The title of Modern Family was never meant to be ironic or an overstatement. Since its premiere in 2009, the ABC comedy has focused on the extended Pritchett family: patriarch Jay (Ed O'Neill), his children Claire (Julie Bowen) and Mitchell (Jesse Tyler Ferguson), and their respective spouses and kids. Jay is married to the younger Colombian Gloria (Sofia Vergara), while Claire is married to well-meaning doofus Phil (Ty Burrell), and Mitchell and his partner Cameron (Eric Stonestreet) have an adopted daughter Lily. "Modern Family" referred to the Pritchett clan as a reflection of modern America: a blended family with some ethnic flavor and a big ol' gay relationship front and center. In 2009, this represented ABC taking a bold step forward, and that boldness paid off. Modern Family was a hit right out of the gate, and it won the Emmy for Outstanding Comedy Series, as well as awards for supporting actor (Stonestreet) and writing for its first season. The show would go on to win Outstanding Comedy Series for its first five seasons.
Yet as the veteran ABC series ends its eleven year run Wednesday night, it's difficult to look back at Modern Family without seeing it as an artifact of a past era, whose claims of modernity seem positively quaint by today's standards. That's not to say the show is objectionable, or that it hasn't aged well, it's just that it's almost laughable to look at the show and remember that it was once one of network TV's more forward-looking shows.
Part of that disconnect owes the fact that it was one of network TV's biggest shows. Modern Family kicked off a decade that, halfway through, would usher in the streaming revolution. Cable had already encroached upon the broadcast TV landscape, but streaming was about to obliterate what was left of the networks' hold on the American public's imagination. And with streaming came more and more shows that broadened the definition of what it meant to be "modern" in television comedy, from Netflix's Orange Is the New Black and One Day at a Time, to Amazon's Transparent and beyond. Soon enough, and with due respect to Vergara and Rico Rodriguez who played Gloria's son Manny, Modern Family began to look like just another mostly-white sitcom on network TV.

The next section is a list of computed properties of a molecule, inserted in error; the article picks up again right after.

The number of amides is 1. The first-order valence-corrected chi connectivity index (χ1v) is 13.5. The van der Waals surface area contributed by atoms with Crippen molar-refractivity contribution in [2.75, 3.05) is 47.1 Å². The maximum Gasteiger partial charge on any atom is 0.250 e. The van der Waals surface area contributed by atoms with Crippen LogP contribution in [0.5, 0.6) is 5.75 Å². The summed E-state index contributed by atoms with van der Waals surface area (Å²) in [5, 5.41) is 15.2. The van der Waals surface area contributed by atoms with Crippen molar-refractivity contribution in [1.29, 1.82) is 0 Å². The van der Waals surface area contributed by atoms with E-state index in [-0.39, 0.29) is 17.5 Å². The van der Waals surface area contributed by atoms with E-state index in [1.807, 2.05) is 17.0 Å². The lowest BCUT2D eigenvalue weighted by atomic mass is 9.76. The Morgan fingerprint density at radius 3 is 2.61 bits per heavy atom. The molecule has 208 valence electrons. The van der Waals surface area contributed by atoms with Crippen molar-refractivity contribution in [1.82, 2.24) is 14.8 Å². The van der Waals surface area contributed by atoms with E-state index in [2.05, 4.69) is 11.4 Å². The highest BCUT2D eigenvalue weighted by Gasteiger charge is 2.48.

The one aspect that Modern Family touted when it came to its diversity was the prominence of a gay couple among its central characters. In the 2009-10 TV season in which Modern Family debuted, LGBTQ characters represented only 3% of all the series regular roles on broadcast television. Last year's report has that number up to 10%, still relatively small but 3-fold increase nonetheless. Back then, there were only 25 LGBTQ characters on scripted cable series; now there are 121 on cable and an additional 109 on Netflix/Amazon/Hulu. That's not to discount the role that Modern Family played in getting from point A to point B, but point A looks mighty distant in the rearview. And even during its heyday, Modern Family was constantly getting called out for its depiction of Mitch and Cam's sexless, nearly loveless relationship and later marriage (their wedding didn't take place until the Season 5 finale). in time, all this modernity began to feel decidedly retrograde.
It makes all the sense that Modern Family would suffer this fate. It premiered less than a year after Barack Obama was elected President, which ushered in a cultural sea change. Halfway through the show's run, the Obergefell v. Hodges Supreme Court decision recognized legal gay marriage throughout the United States. Suddenly, touting a gay marriage on your show didn't seem forward thinking as much as it felt like the writers trying not to fall behind the times. What does Modern Family even mean in the Trump era? Who knows, really. Viewership has gone down and even the once gaga Emmys have left Modern Family behind.
It's not like Modern Family is ending its run in disgrace. Eleven years on the air, five Outstanding Comedy Emmys, paving the way for Sofia Vergara and Joe Mangianello to get married: this is a show with a definite legacy. It's just not quite the legacy many may have expected. The world spun too quickly for it. "Modern" just ain't what it used to be.
Modern Family airs its series finale this Wednesday April 8 at 9:00 PM ET on ABC
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Joe Reid is the Managing Editor at Primetimer and co-host of the This Had Oscar Buzz podcast. His work has appeared in Decider, NPR, HuffPost, The Atlantic, Slate, Polygon, Vanity Fair, Vulture, The A.V. Club and more.